• Scizor - Scizor was the deck's main attacker. Its Poké-Body, Poison Resistance, was useful against Beedrill's Venom Spray Poké-Power by preventing Scizor from being Poisoned. While Scizor's Snatch attack was occasionally useful, an SMF player aimed to use Heavy Metal often. Heavy Metal, Scizor's second attack, was able to do a significant amount of damage if Scizor had several Metal Energy attached to it. Since Metal Energy also reduced the amount of damage Scizor took from attacks, SMF typically attempted to stack several on a single Scizor to allow it to survive longer while doing more damage with Heavy Metal.
  • Furret - Furret complemented Scizor well with its Scavenger Hunt Poké-Power. Scavenger Hunt allowed the SMF player to trade two cards in hand for one Energy card from their deck. Because Special Energy cards such as Metal Energy are typically difficult to search out of a player's deck, Furret increased the pace at which the player could stack Metal Energy cards on Scizor. Scavenger Hunt also increased the effectiveness with which SMF could tech different Special Energy cards for unique situations.
  • Muk - Muk's Pokémon Power, Toxic Gas, negated all other Pokémon Powers in play. Toxic Gas made Furret's Scavenger Hunt unusable, so the SMF player needed to be very careful when playing Muk. However, it provided a strong counter to Feraligatr/Parasect, another popular archetype of the time. Toxic Gas shut off Feraligatr's Downpour Pokémon Power as well as Parasect's Allergic Pollen Pokémon Power, greatly decreasing Feraligatr/Parasect's damage output.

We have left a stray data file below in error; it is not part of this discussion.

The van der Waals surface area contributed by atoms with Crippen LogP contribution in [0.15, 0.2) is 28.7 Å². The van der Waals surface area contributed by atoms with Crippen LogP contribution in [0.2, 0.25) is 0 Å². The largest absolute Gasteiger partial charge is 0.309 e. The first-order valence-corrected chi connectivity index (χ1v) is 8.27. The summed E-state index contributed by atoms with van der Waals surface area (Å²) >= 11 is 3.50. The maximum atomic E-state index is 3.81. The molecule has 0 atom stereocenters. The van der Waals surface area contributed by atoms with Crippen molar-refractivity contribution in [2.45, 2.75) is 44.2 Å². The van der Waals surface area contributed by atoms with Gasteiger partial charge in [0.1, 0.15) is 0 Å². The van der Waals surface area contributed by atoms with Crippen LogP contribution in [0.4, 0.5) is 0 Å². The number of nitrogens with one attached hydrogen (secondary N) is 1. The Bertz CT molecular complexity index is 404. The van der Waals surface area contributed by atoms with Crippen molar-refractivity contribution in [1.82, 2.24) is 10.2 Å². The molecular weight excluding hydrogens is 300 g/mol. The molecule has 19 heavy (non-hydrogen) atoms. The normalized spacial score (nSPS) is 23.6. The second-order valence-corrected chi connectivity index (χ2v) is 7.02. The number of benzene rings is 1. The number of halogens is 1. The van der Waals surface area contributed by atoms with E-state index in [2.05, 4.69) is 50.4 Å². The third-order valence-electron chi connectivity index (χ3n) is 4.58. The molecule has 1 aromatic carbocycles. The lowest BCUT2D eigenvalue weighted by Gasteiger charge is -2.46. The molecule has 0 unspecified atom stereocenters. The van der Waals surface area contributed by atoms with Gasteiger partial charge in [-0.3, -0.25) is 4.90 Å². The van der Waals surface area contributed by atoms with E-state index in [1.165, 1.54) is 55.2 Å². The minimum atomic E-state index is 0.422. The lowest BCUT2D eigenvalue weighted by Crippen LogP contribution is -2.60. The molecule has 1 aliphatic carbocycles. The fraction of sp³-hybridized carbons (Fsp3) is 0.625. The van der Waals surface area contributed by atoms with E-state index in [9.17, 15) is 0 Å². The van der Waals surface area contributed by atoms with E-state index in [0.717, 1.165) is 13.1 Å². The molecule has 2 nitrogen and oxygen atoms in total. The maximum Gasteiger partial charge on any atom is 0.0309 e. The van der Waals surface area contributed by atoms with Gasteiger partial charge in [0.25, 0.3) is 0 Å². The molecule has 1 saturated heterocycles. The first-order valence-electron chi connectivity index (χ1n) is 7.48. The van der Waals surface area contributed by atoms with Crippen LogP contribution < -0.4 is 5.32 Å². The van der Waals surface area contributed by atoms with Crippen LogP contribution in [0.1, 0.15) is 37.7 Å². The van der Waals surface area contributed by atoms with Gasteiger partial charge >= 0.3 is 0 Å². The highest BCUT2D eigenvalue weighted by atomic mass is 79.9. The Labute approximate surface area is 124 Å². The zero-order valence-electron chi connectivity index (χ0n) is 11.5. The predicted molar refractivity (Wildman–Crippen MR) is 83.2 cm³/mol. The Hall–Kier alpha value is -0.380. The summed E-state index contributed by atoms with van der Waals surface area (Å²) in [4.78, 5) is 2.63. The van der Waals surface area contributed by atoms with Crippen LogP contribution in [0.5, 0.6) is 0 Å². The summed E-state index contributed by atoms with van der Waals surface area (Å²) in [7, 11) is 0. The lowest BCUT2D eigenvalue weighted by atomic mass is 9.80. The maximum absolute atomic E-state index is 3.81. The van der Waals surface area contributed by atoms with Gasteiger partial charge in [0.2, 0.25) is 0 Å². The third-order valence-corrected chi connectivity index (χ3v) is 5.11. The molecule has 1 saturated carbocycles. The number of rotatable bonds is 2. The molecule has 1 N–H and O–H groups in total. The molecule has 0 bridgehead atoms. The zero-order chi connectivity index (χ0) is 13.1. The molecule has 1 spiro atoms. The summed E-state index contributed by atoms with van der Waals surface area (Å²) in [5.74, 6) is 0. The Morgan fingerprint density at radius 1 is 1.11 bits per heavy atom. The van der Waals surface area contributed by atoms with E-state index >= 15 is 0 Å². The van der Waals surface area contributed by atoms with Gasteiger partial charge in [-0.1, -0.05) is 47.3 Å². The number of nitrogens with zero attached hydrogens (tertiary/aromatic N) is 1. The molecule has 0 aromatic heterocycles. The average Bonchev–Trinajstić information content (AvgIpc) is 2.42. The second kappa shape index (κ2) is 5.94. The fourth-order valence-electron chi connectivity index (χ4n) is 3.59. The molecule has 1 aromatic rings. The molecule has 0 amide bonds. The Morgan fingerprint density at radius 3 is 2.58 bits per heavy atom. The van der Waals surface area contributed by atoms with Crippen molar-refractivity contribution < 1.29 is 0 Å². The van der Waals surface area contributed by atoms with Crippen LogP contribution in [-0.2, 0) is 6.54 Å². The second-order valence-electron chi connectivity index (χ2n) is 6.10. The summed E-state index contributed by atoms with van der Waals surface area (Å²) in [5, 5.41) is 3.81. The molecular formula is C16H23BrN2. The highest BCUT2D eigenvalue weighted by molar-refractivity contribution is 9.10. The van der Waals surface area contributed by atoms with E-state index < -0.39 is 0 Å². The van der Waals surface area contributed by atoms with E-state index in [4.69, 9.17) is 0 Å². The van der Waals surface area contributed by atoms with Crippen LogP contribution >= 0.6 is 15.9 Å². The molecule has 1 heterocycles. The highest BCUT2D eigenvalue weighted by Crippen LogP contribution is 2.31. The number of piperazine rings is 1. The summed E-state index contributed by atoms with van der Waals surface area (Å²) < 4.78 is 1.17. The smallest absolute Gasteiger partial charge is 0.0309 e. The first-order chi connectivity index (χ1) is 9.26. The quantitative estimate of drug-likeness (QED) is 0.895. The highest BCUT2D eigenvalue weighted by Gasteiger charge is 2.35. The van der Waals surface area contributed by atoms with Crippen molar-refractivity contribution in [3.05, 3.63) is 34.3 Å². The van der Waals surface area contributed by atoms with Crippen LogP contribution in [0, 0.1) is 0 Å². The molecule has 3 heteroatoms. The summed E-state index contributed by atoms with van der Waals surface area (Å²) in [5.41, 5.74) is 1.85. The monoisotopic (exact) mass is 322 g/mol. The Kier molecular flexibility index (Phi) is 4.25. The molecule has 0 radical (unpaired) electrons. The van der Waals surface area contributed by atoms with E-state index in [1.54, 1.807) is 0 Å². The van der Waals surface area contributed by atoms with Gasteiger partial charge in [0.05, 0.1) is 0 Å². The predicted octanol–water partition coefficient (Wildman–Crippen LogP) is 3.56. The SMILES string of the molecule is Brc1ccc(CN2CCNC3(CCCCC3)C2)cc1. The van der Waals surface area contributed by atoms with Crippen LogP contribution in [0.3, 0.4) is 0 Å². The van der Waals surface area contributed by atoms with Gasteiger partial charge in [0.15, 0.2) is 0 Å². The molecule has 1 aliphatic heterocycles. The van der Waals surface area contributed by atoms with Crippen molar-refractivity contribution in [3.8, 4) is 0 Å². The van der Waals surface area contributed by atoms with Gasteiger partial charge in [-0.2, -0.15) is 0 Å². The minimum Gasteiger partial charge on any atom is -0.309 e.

• Cleffa - Cleffa provided SMF with significant draw support in the form of its Eeeeeeek attack. Eeeeeeek, for a cost of  , allowed the SMF player to shuffle their hand into the deck and draw a new hand of seven cards. Since SMF needed a relatively large number of cards to set up completely, Cleffa was very valuable early in the game.
  • Gold Berry - Gold Berry assisted with the deck's strategy of tanking a single Scizor for a long time. While Metal Energies reduced the damage Scizor took from attacks, Gold Berry removed much of the damage that an opponent did manage to do, making Scizor even more difficult to Knock Out.

Typical deck list